Lorac has been on my radar for some years, but never got round to her, so I felt this needed to be corrected. I am currently in the throes of reading crime novels, classic and current that are based during the Second World War. Don't ask me why that particular period, maybe it has to do with the whole 'public spirit and bringing the community together' thing. However, there isn't much of that here. Maybe Lorac knew that not everyone was out to help others and more likely to help themselves!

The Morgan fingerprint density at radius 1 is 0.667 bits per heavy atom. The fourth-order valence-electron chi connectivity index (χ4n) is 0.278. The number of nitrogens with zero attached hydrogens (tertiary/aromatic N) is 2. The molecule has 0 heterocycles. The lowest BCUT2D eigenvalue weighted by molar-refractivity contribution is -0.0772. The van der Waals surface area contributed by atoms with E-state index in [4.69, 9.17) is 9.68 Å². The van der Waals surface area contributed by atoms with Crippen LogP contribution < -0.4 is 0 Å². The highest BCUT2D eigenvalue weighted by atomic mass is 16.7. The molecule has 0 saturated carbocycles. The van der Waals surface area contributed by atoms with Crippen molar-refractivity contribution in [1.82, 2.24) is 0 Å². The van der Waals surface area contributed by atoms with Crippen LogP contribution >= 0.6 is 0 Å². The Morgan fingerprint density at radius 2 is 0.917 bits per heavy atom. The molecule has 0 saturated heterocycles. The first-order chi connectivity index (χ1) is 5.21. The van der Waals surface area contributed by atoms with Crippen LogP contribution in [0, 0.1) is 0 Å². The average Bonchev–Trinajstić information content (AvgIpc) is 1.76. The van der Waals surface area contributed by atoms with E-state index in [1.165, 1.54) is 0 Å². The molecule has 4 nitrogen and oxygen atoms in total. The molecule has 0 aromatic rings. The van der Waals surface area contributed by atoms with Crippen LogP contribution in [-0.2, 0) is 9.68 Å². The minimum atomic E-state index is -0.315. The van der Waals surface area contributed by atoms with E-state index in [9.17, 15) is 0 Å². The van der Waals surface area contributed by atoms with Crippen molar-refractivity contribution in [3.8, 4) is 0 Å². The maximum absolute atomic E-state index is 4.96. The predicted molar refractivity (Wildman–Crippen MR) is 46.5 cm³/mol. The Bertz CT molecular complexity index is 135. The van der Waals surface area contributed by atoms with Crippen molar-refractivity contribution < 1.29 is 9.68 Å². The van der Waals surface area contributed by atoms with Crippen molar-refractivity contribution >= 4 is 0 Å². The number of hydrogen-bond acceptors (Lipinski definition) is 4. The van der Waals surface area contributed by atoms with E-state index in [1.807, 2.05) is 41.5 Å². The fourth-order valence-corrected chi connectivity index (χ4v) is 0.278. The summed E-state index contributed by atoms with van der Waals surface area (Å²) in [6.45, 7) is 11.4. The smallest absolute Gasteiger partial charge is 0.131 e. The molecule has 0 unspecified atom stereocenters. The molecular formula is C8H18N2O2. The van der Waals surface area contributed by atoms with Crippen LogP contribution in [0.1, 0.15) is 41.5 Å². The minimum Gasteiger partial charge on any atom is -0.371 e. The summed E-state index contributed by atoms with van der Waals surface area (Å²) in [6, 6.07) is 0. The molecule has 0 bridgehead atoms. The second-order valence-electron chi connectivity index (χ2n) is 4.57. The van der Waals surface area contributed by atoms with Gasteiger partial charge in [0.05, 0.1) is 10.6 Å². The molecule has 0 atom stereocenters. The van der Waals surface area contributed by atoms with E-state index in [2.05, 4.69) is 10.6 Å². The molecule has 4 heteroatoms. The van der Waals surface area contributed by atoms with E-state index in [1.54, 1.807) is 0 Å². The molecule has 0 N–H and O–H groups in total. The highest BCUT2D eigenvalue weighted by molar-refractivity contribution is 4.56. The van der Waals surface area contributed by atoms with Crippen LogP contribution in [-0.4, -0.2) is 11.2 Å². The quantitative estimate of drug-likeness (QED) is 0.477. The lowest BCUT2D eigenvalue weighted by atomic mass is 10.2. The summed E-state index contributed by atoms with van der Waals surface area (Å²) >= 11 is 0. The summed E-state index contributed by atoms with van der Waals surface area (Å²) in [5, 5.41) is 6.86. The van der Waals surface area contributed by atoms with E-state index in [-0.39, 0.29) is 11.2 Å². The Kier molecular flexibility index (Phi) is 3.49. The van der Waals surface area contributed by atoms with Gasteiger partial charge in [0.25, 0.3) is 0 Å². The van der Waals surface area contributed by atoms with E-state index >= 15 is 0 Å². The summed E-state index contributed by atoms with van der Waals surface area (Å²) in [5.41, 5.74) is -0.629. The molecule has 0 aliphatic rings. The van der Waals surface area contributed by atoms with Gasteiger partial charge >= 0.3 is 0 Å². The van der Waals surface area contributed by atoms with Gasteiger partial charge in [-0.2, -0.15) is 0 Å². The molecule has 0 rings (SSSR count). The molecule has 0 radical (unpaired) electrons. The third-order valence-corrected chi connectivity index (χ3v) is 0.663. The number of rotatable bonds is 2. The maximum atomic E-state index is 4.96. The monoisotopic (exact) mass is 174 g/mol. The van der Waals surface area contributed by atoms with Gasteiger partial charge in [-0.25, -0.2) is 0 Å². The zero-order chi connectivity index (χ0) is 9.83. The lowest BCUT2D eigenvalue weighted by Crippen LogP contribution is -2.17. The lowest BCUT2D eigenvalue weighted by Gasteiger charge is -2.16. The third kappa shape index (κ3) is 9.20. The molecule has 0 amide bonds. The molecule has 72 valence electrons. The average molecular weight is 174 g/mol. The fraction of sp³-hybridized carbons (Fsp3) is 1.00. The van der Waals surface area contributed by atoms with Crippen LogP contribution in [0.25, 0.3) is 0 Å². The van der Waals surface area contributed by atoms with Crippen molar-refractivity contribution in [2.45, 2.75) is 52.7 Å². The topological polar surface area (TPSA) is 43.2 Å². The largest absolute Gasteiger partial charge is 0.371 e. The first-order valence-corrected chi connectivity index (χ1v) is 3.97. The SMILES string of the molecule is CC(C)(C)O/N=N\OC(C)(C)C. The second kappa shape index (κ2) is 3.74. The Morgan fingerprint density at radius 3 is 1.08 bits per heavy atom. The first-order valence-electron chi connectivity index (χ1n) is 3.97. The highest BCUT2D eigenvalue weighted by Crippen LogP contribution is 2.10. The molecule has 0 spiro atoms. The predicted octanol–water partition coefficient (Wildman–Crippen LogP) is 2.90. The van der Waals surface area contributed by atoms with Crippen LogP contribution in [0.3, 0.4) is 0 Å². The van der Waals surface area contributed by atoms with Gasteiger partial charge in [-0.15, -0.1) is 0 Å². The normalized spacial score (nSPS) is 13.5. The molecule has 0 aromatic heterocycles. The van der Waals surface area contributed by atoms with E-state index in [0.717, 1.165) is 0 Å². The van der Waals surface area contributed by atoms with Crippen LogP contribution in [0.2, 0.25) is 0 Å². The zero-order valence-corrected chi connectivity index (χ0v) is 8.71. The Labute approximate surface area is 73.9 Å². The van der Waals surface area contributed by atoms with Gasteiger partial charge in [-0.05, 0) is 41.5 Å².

The case centres on a grubby tenement of flats at 5A Belfort Grove. Most of the tenants are theatrics of a different sort. The housekeeper, Mrs Maloney is a character and one of those 'salt of the Earth' types. As with that time, there was a habit of writing phonetically, especially with anyone from the East End of London. So be prepared to ready yourself to translate when Lorac starts dropping 'H's' (or should that be 'aitches'?), left, right and centre. Although there were times I felt Lorac was going over old ground, this was a thoroughly entertaining read and at times Lorac's writing and plotting reminded me of the wonderful Gladys Mitchell who could spring the bizarre from the mundane. Lorac does the same here, mainly through her characters and it was great to have some insight of London under siege from a writer who was alive at the time and could give a first-hand account. This British Library edition also includes the Lorac short story 'Permanent Policeman'. Great to discover another lost classic of the Golden Age.